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An associate of mine wants me to add simple e-commerce functionality into their website. I have researched the possible solutions to this project for some time now and everything I have seen, including Magnento/osCommerce/BigCommerce/zendcart/etc., all seem to be storefronts and templates you have to style to look like your website.

I do not wish to use the storefronts or templates which may or may not become difficult to style using CSS. I'm looking for some open source PHP solutions I can add into already existing website pages for instance My Bag, Add to Cart, etc; I don't necessarily need fancier functions such as coupon redeeming and tax calculators especially if I can extend a current platform on my own.

Is there any shopping cart solution I can use which will not force me into an entirely new template I'd have to further style?

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About the simplest solution I can think of is to display a phone number and have customers call in their order. –  AJ. Apr 17 '11 at 20:45

4 Answers 4

up vote 3 down vote accepted

E-commerce is a lot more complicated than you think. Even something as simple as a persistent shopping cart that allows your user to add a bunch of items takes a fairly significant amount of code. Then there is the whole checkout process and order tracking/fulfilment thing as well. Any true shopping cart is going to include shipping options, payment options, a cart of some sort, a check out process, order generation, etc. If you just want to sell a couple products then just use Paypal or Google Checkout.

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@ Brent Friar Duly noted. I thought there would probably quite a few underlying functions I'd need to keep in mind such as database management for the items, php session cookies etc, and others. I have seen both the PayPal and Google Checkout api and they actually seem pretty reliable. The problem is that their button images will break the designs of the websites I want to use them for. PayPals orange and Google Checkouts blue may not seem like much of a nuisance in a page layout but they will be. If this is all I can use I will move ahead with PayPal full steam –  Yofat Apr 17 '11 at 21:21
If you just have a few products, particularly virtual/digital products, then Paypal or Google are great solutions. Paypal even gives the illusion of a true cart with the ability to add multiple products before checking out. –  Brent Friar Apr 17 '11 at 21:24
I have also been getting into PHP lately and have a solid knowledge of C++, assembler, some beginner Java, etc. so I have plans on eventually writing my own shopping cart from the ground up. It will take time, which I don't have for this current project though. Albeit what do you think of this tutorial: v3.thewatchmakerproject.com/journal/276/… ? Drawing from your experience with shopping cart software is it leading me in a solid direction. If not, do you know of any other great tutorials? –  Yofat Apr 17 '11 at 21:26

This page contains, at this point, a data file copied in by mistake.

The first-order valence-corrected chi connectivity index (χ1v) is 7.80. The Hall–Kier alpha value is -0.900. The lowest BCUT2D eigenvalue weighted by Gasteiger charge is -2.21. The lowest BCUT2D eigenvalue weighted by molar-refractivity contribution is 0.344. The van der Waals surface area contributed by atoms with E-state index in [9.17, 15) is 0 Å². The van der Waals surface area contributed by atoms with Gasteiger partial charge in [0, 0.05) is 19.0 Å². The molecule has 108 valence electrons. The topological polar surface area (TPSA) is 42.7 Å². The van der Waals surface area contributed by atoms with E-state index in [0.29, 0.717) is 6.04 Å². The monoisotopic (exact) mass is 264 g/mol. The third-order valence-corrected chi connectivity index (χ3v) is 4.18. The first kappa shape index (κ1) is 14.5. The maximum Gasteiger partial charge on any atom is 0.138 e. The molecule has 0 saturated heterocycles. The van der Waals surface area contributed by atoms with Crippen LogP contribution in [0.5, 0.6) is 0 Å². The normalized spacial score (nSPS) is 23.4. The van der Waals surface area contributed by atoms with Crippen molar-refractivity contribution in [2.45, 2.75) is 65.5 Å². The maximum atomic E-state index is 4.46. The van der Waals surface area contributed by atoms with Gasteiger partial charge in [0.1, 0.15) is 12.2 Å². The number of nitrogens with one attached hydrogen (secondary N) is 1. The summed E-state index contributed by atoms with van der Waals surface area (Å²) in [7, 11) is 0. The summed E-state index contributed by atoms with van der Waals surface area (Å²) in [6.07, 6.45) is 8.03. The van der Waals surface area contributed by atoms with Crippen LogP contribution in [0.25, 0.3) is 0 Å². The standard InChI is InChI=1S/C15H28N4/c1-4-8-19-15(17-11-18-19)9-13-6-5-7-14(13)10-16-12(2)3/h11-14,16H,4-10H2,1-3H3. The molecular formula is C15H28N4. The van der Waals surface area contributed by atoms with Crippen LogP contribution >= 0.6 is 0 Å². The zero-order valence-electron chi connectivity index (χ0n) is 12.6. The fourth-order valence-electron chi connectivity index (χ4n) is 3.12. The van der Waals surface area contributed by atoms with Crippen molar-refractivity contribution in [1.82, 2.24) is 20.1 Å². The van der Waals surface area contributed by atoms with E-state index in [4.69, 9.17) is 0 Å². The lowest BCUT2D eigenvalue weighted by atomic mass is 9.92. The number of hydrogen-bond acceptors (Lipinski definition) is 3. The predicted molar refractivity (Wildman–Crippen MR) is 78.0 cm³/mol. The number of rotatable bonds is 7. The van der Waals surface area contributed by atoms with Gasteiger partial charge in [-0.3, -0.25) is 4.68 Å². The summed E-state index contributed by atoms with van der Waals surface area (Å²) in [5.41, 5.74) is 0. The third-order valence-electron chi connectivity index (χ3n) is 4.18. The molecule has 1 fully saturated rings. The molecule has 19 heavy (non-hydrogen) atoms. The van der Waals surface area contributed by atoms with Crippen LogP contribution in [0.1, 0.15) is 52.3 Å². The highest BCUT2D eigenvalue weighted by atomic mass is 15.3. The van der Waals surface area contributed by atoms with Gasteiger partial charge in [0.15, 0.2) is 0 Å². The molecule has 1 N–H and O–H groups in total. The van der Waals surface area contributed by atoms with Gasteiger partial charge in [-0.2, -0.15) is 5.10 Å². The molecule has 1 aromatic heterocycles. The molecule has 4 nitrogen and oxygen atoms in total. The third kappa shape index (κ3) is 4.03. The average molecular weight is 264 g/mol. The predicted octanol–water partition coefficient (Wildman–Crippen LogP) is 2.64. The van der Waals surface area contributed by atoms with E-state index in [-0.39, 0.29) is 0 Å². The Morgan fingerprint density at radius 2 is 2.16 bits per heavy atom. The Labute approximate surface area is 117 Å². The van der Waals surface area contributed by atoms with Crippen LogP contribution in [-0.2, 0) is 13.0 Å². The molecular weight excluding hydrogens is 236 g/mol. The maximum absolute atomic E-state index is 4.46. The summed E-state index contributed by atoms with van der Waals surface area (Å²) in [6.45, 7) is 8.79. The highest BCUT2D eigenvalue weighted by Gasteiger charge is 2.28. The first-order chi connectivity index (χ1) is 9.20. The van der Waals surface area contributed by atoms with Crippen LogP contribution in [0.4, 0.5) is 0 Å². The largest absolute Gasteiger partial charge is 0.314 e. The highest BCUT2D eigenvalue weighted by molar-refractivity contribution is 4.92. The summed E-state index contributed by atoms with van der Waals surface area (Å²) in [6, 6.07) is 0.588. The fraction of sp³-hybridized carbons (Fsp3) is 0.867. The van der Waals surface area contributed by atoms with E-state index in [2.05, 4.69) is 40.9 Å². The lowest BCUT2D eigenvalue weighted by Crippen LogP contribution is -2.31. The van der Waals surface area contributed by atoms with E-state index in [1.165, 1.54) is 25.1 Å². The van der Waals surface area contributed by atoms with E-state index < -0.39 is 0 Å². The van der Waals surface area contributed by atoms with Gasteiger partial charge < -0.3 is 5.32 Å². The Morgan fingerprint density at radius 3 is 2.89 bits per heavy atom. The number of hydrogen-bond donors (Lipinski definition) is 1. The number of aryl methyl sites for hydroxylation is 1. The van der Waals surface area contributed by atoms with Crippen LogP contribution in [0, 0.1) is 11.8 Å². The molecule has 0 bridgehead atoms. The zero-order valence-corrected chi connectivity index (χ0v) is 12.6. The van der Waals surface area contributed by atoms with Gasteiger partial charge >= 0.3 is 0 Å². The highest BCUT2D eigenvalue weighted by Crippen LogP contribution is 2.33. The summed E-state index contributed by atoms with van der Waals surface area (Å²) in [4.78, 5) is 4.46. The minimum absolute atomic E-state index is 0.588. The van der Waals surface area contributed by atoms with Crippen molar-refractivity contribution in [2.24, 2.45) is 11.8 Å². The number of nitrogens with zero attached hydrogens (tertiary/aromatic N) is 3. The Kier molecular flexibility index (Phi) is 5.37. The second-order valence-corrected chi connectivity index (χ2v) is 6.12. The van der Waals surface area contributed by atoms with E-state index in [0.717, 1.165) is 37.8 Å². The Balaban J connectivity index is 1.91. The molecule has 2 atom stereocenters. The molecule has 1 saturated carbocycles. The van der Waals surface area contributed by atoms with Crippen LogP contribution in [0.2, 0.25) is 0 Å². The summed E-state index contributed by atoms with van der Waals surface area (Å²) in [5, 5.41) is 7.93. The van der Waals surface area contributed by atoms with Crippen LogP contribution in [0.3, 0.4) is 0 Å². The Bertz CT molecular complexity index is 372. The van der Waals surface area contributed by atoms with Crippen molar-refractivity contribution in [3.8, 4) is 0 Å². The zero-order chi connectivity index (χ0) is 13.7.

@Brent Friar I have yet to find any tutorials or tips pointing me on how to incorporate security efforts or an actual payment gateway into a shopping cart build from scratch either. You were head on when you mentioned "it's a lot more complicated".. But then again what worthwhile project isn't –  Yofat Apr 17 '11 at 21:32
BTW - you might also consider building an e-commerce extension for a CMS. Joomla and Drupal are both good frameworks to build on and having that base solves on of the big problems all e-commerce prjects have - handling non-product content. They can all do it, but it's never very elegant or easy for the user. –  Brent Friar Apr 18 '11 at 0:47

Jcart can do it, and it seems really basic :


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Note that link-only answers are discouraged here on SO. Please consider editing your answer and adding a synopsis here. –  NAZIK Jun 12 '13 at 5:04
I guess Che have given perfect answer. It was asked that is there any solution to ecommerce to any website. Che gaves that only. :) –  webcoder Feb 24 '14 at 10:13

A little late but you could integrate Moltin with your frontend via the API. However it's a SaaS platform and it will require a little work to integrate. Should give you flexibility by allowing you to choose which components you use without the templates.

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Just code one, its far simple than find out one, configuring it to suit your taste

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You think writing an e-commerce platform would be easier than styling a template in any of the major open source carts??? –  Brent Friar Apr 17 '11 at 21:00
Yes I could write one off, debug it in a week. Think of customizing one and debugging the customization, how long it would take. Atleast you know where the error is coming from if its your code. –  X10nD Apr 17 '11 at 21:02
Any modern cart with a built in templating system takes a day or two at the most to figure out. Debugging CSS is a lot easier than debugging code. Not to mention, any cart written in a week would be very basic. –  Brent Friar Apr 17 '11 at 21:22
this is very true. Writing my own will not be simple but it will allow for the best error tracking on my end and a more streamlined cart by my own design. Thanks –  Yofat Apr 17 '11 at 21:27
You even don't need a week, just a couple of days, you can get MvcMusicStore sample, do some hacks, and it surely works. But although it is a very good ecommerce sample, is it good enough to run an ecommerce website seriously? –  Tien Do Apr 22 '11 at 8:14

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